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Lessons of 2008: Cheap Shares Ain't Cheap


Financial "innovations" dug us in deeper.

Equity markets fell significantly in 2008. The correction has brought with it problems for investors who used "accumulator" structures to purchase "cheap" shares, "cheap" currencies and "cheap" commodities. The structures are sold under various names. In financial markets, as everybody knows, there's little real innovation. But sales and structuring desks are pretty skilled in coming up with jazzy names and acronyms for even the most minor product idea or variation on an existing instrument.

The driver for the accumulator structures was the equity bull market -- especially Chinese stocks -- over the last few years. In this febrile environment, investors became keen to purchase "hot" Chinese stocks at prices that were below the market.

The typical accumulator contract entailed the investor entering into a commitment to purchase a fixed number of shares per day at a pre-agreed price (the "Accumulator Price"). The Accumulator Price was set (typically 10-20%) below the market price of the shares at the time the contract was entered into. The contract was for a fixed period, typically 3 to 12 months.

The contract was highly conditional. If the market price of the shares rose above a pre-specified level (the "Knock-Out Price"), then the obligation to purchase shares ceased. The Knock-Out Price typically was set (2% to 5%) above the market price of the shares at the time the contract was entered into. If the market price remained below the Knock-Out Price, then the investor obligation to purchase shares continued.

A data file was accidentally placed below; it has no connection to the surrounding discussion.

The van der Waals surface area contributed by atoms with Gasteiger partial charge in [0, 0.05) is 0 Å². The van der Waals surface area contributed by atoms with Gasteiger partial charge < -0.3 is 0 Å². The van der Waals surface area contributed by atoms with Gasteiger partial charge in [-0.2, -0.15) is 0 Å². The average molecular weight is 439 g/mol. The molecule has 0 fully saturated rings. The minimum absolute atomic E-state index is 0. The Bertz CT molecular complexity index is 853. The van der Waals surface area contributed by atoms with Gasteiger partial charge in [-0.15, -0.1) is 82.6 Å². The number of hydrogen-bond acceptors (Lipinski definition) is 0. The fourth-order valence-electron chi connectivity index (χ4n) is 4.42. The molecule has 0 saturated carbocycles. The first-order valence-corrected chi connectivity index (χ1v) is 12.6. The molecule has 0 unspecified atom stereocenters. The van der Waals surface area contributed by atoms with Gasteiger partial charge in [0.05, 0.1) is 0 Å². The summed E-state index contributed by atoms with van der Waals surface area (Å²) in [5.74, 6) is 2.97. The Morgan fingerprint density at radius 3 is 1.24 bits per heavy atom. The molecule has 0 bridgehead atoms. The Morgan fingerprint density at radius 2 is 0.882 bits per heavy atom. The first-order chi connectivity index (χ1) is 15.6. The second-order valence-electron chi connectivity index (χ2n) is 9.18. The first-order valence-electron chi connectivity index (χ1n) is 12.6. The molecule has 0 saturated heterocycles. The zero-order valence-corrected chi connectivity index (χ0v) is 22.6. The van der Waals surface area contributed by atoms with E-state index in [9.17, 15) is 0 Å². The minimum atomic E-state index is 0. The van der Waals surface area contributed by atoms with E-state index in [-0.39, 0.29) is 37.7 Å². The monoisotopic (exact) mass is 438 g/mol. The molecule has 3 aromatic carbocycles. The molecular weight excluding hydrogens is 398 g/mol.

If the market price falls below the Accumulator Price (this would typically mean that the share price has fallen by at least 10-20% from the commencement of the contract) then the investor would be obligated to purchase shares. In most contracts, if the market price falls below the Accumulator Price, then the number of shares it's obligated to purchase would increase (this is known as the "Step Up" feature). For example, if the price fell below the Accumulator Price, then the number of shares that the investor is obligated to purchase might double. The typically Step Up was between 2 times to 5 times.

Accumulators involve the investor entering into a complex series of option contracts. The investor buys and sells a series of daily options.

A key feature of the product is the ability for investors to accumulate shares at the Accumulator Price that's set lower then the current price of the underlying shares. This key selling point of the structure is portrayed as the "discount" to the market price of the shares. The advantage is factually correct, but is a by-product of the economics of the option transactions entered into. It doesn't represent a financial benefit, or "discount," to the current market price of the shares being offered by dealer to the investor.

The structure of the accumulator dictates that the investor has limited capacity to gain, but risks large losses under certain circumstances.
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